I could not have imagined it would have been incorporated that quickly across the system; herbicide-resistant canola was readily accepted and, obviously, was beneficial to the producers. It has brought hundreds of millions to Canada's canola industry. It's hard to take credit for one feature, but there's no question that trait was important, and I could not have imagined it would move so quickly.
You have called Ag-West Bio the best job you ever had. How is Ag-West Bio unique in the research landscape in Saskatchewan?
It has been a good job for me because I already had a full career in research. I didn't have to prove anything on my own; I was able to step back and just listen to what people had to tell me. I think that's an important aspect of Ag-West Bio. Ag-West is a coordinator, a facilitator and catalyst to make things happen. We are the advocate for good science and innovation in ag-food. We are responsible for helping to build the ag-food economy.
Ag-West Bio played a pivotal role in helping to develop Protein Industries Canada. What does it take to establish such an initiative?
It takes recognizing opportunities and putting together the expertise that allow you to get things done. It's really about putting people together and building relationships, having discussions and taking a team approach. The best way to think of it is putting together a football team. You can't put out a bunch of independent golfers.
You have been part of and affected a lot of technological change in your career. What do you see for the future of technologies in the biosciences that will help the agriculture industry?
I wish I could predict that accurately – but I can tell you what I see. I think there is continuous advancements in genetic tools and technologies and understanding the mechanisms by improving the genetic systems in crops. There are newer technologies now, called gene editing, that don't involve insertion of a new gene. Researchers can tweak the DNA composition of a gene so that it changes what it does.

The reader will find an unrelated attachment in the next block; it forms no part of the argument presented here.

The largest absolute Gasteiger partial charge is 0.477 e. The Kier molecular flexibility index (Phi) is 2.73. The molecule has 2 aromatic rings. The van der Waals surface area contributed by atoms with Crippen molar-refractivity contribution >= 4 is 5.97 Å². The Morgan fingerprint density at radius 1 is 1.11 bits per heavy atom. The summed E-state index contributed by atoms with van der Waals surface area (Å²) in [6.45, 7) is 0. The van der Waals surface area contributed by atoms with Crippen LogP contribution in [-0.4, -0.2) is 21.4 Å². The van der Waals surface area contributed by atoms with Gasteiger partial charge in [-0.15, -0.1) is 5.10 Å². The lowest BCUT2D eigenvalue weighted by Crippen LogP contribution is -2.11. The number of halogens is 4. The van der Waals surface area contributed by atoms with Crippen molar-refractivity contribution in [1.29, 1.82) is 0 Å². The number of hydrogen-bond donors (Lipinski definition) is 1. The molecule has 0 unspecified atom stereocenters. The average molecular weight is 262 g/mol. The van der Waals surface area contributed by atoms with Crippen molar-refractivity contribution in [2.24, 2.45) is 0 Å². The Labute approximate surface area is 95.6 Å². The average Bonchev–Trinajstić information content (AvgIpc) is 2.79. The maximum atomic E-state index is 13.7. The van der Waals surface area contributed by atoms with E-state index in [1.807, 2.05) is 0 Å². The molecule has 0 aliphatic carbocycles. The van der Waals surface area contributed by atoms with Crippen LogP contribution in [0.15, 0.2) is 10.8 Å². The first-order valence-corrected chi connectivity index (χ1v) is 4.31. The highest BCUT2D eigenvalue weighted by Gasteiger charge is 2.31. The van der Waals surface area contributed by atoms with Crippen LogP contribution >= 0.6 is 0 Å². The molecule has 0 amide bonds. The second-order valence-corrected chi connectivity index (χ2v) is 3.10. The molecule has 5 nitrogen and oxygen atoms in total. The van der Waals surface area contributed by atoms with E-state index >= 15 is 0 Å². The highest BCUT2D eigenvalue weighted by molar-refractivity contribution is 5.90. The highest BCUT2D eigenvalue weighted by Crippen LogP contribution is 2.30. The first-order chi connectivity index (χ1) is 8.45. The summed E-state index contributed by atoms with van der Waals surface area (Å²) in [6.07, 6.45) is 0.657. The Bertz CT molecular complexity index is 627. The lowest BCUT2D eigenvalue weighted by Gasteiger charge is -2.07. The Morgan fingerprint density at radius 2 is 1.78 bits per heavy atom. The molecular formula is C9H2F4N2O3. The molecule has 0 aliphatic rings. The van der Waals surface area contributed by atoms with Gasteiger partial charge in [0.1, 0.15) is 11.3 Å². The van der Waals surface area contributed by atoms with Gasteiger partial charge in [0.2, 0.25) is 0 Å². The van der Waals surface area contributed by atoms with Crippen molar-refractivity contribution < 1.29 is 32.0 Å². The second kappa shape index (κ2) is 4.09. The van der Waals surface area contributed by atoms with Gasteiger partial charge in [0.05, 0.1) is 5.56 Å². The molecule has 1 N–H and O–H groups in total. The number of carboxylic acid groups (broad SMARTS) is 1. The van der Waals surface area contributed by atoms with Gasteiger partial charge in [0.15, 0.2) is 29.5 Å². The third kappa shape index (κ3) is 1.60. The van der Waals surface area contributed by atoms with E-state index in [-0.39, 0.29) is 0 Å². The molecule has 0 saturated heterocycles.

We are also focused on sustainability in agriculture. Saskatchewan and Canada are already very good at being sustainable, but there are some frontiers, such as soil and root biology, that have been under-researched. Saskatchewan has some good research happening in this area.
Another area is photosynthesis. Plants only absorb about five per cent of the light (probably only half of that in most cases). If you could improve the effectiveness of photosynthesis it would be a major contribution. I think we can look forward to advances in this area.
What's next for you?
I want to continue my interest in ag innovation. I'm interested in strategic issues: planning, discussions about the future and how we can mobilize more people across the country. I'm the chair of the board of the Agri-Food Innovation Council (AIC). Ag-West Bio is a voice for Saskatchewan. Canada needs an equivalent, and I'm hoping the AIC can do that. I'd like to do my small part helping to foster that.
Ag-West Bio is Saskatchewan's bioscience industry association and bioeconomy catalyst. Its mandate is to accelerate innovation and enable companies to commercialize research.
Protein Industries Canada is an industry-led organization created to position Canada as a global leader of high-quality plant protein. As one of Canada's five innovation superclusters, they invest collaboratively to accelerate innovation and competitiveness of the Canadian plant protein sector.
This article was originally published in Agriview.